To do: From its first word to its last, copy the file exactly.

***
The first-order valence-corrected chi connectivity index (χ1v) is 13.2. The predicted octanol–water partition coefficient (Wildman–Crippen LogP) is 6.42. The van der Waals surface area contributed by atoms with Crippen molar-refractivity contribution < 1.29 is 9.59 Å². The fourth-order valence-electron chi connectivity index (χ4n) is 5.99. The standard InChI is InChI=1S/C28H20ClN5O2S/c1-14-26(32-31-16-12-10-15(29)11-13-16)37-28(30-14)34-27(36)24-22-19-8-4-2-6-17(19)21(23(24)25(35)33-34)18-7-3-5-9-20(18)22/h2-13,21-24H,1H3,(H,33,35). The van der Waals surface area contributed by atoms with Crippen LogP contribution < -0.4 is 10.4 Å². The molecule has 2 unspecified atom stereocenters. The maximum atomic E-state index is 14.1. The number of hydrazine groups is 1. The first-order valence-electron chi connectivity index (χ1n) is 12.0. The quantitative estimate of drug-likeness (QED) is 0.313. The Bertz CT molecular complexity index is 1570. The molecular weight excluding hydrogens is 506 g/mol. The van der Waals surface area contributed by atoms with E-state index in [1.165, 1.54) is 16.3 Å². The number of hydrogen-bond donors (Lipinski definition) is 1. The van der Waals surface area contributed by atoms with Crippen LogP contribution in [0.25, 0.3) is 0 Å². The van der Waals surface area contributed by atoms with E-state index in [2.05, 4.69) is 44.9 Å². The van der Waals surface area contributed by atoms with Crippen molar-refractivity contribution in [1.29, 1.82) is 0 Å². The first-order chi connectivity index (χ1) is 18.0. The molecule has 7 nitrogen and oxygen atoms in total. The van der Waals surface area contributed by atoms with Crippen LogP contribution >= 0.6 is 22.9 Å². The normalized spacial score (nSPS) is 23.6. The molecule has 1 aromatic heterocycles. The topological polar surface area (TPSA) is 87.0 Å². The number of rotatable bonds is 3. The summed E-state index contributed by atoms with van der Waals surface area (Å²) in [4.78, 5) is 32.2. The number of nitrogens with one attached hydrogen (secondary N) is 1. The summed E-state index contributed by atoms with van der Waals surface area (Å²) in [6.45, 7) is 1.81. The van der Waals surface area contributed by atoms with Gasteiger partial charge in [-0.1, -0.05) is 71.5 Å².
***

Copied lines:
The first-order valence-corrected chi connectivity index (χ1v) is 13.2. The predicted octanol–water partition coefficient (Wildman–Crippen LogP) is 6.42. The van der Waals surface area contributed by atoms with Crippen molar-refractivity contribution < 1.29 is 9.59 Å². The fourth-order valence-electron chi connectivity index (χ4n) is 5.99. The standard InChI is InChI=1S/C28H20ClN5O2S/c1-14-26(32-31-16-12-10-15(29)11-13-16)37-28(30-14)34-27(36)24-22-19-8-4-2-6-17(19)21(23(24)25(35)33-34)18-7-3-5-9-20(18)22/h2-13,21-24H,1H3,(H,33,35). The van der Waals surface area contributed by atoms with Crippen LogP contribution < -0.4 is 10.4 Å². The molecule has 2 unspecified atom stereocenters. The maximum atomic E-state index is 14.1. The number of hydrazine groups is 1. The first-order valence-electron chi connectivity index (χ1n) is 12.0. The quantitative estimate of drug-likeness (QED) is 0.313. The Bertz CT molecular complexity index is 1570. The molecular weight excluding hydrogens is 506 g/mol. The van der Waals surface area contributed by atoms with E-state index in [1.165, 1.54) is 16.3 Å². The number of hydrogen-bond donors (Lipinski definition) is 1. The van der Waals surface area contributed by atoms with Crippen LogP contribution in [0.25, 0.3) is 0 Å². The van der Waals surface area contributed by atoms with E-state index in [2.05, 4.69) is 44.9 Å². The van der Waals surface area contributed by atoms with Crippen molar-refractivity contribution in [1.29, 1.82) is 0 Å². The first-order chi connectivity index (χ1) is 18.0. The molecule has 7 nitrogen and oxygen atoms in total. The van der Waals surface area contributed by atoms with Crippen LogP contribution >= 0.6 is 22.9 Å². The normalized spacial score (nSPS) is 23.6. The molecule has 1 aromatic heterocycles. The topological polar surface area (TPSA) is 87.0 Å². The number of rotatable bonds is 3. The summed E-state index contributed by atoms with van der Waals surface area (Å²) in [4.78, 5) is 32.2. The number of nitrogens with one attached hydrogen (secondary N) is 1. The summed E-state index contributed by atoms with van der Waals surface area (Å²) in [6.45, 7) is 1.81. The van der Waals surface area contributed by atoms with Gasteiger partial charge in [-0.1, -0.05) is 71.5 Å².